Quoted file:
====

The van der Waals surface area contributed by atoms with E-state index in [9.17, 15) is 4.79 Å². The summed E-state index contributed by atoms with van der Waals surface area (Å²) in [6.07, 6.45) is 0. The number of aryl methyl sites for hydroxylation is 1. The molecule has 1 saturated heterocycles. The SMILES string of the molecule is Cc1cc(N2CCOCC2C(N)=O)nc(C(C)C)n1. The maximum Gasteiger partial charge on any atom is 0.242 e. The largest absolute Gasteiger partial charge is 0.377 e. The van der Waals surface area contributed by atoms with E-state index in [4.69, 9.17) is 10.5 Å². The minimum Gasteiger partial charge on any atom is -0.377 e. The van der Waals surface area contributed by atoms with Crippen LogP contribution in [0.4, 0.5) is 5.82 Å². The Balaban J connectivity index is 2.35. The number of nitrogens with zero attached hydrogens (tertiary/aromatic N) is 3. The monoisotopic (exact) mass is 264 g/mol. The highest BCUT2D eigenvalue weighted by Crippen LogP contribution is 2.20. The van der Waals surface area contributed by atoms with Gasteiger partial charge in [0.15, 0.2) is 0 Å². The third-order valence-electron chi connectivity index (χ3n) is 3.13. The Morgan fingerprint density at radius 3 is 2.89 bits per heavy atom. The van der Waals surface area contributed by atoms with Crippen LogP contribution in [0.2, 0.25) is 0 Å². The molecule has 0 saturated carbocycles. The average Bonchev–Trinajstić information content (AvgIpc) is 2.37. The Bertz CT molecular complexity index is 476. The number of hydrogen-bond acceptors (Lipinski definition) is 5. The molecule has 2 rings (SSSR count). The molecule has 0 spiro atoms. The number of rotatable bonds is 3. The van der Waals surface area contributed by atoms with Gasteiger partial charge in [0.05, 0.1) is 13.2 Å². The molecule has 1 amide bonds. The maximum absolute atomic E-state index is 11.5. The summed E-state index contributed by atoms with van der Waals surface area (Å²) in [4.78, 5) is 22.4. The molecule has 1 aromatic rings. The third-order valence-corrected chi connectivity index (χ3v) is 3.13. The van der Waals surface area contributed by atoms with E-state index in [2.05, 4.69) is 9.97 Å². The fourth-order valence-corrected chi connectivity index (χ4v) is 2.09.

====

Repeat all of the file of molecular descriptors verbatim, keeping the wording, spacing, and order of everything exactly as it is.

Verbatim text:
The van der Waals surface area contributed by atoms with E-state index in [9.17, 15) is 4.79 Å². The summed E-state index contributed by atoms with van der Waals surface area (Å²) in [6.07, 6.45) is 0. The number of aryl methyl sites for hydroxylation is 1. The molecule has 1 saturated heterocycles. The SMILES string of the molecule is Cc1cc(N2CCOCC2C(N)=O)nc(C(C)C)n1. The maximum Gasteiger partial charge on any atom is 0.242 e. The largest absolute Gasteiger partial charge is 0.377 e. The van der Waals surface area contributed by atoms with E-state index in [4.69, 9.17) is 10.5 Å². The minimum Gasteiger partial charge on any atom is -0.377 e. The van der Waals surface area contributed by atoms with Crippen LogP contribution in [0.4, 0.5) is 5.82 Å². The Balaban J connectivity index is 2.35. The number of nitrogens with zero attached hydrogens (tertiary/aromatic N) is 3. The monoisotopic (exact) mass is 264 g/mol. The highest BCUT2D eigenvalue weighted by Crippen LogP contribution is 2.20. The van der Waals surface area contributed by atoms with Gasteiger partial charge in [0.15, 0.2) is 0 Å². The third-order valence-electron chi connectivity index (χ3n) is 3.13. The Morgan fingerprint density at radius 3 is 2.89 bits per heavy atom. The van der Waals surface area contributed by atoms with Crippen LogP contribution in [0.2, 0.25) is 0 Å². The molecule has 0 saturated carbocycles. The average Bonchev–Trinajstić information content (AvgIpc) is 2.37. The Bertz CT molecular complexity index is 476. The number of hydrogen-bond acceptors (Lipinski definition) is 5. The molecule has 2 rings (SSSR count). The molecule has 0 spiro atoms. The number of rotatable bonds is 3. The van der Waals surface area contributed by atoms with Gasteiger partial charge in [0.05, 0.1) is 13.2 Å². The molecule has 1 amide bonds. The maximum absolute atomic E-state index is 11.5. The summed E-state index contributed by atoms with van der Waals surface area (Å²) in [4.78, 5) is 22.4. The molecule has 1 aromatic rings. The third-order valence-corrected chi connectivity index (χ3v) is 3.13. The van der Waals surface area contributed by atoms with E-state index in [2.05, 4.69) is 9.97 Å². The fourth-order valence-corrected chi connectivity index (χ4v) is 2.09.